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Due process

USPS continues to streamline mail induction

Mail Processing Clerk Mary Goldade scans a package.
Mail Processing Clerk Mary Goldade scans a mailing at the Madison, WI, Processing and Distribution Center.

The Postal Service is continuing to improve the way it serves customers through eInduction, its electronic induction process.

More than 60 percent of mail containers now enter the mailstream through eInduction, which allows customers to bring mailings to USPS facilities for processing and delivery without hard-copy 8125 forms.

This process, introduced in 2013, also streamlines payment.

These improvements — part of the Postal Service’s innovation and sustainability efforts — allow USPS to verify postage was paid and mail arrived at the correct location through an automated process.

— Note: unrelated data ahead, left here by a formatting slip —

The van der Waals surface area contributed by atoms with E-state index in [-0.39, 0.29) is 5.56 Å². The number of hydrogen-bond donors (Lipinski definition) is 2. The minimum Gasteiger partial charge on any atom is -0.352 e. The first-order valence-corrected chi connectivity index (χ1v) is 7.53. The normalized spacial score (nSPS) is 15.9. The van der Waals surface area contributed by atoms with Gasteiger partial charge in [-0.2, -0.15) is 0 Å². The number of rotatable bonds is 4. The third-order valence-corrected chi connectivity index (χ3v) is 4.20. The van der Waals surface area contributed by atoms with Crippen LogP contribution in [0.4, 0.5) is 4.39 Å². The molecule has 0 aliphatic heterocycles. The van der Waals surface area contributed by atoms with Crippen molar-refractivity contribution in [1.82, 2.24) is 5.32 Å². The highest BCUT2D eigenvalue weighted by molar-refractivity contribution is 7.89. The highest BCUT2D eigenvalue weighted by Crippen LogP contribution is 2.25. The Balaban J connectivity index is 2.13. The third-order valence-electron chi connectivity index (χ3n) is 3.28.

“We’re excited for our commercial mailers to have the eInduction option,” said Mail Entry and Payment Technology VP Pritha Mehra. “It will create less hard-copy paperwork for our customers, and it will help USPS by eliminating manual reconciliation and strengthening our revenue protection.”

The Postal Service plans to revise the Domestic Mail Manual (DMM) to incorporate the eInduction requirements.

Comments on the proposed DMM change must be emailed to with a subject line of “eInduction Option” by Feb. 8.

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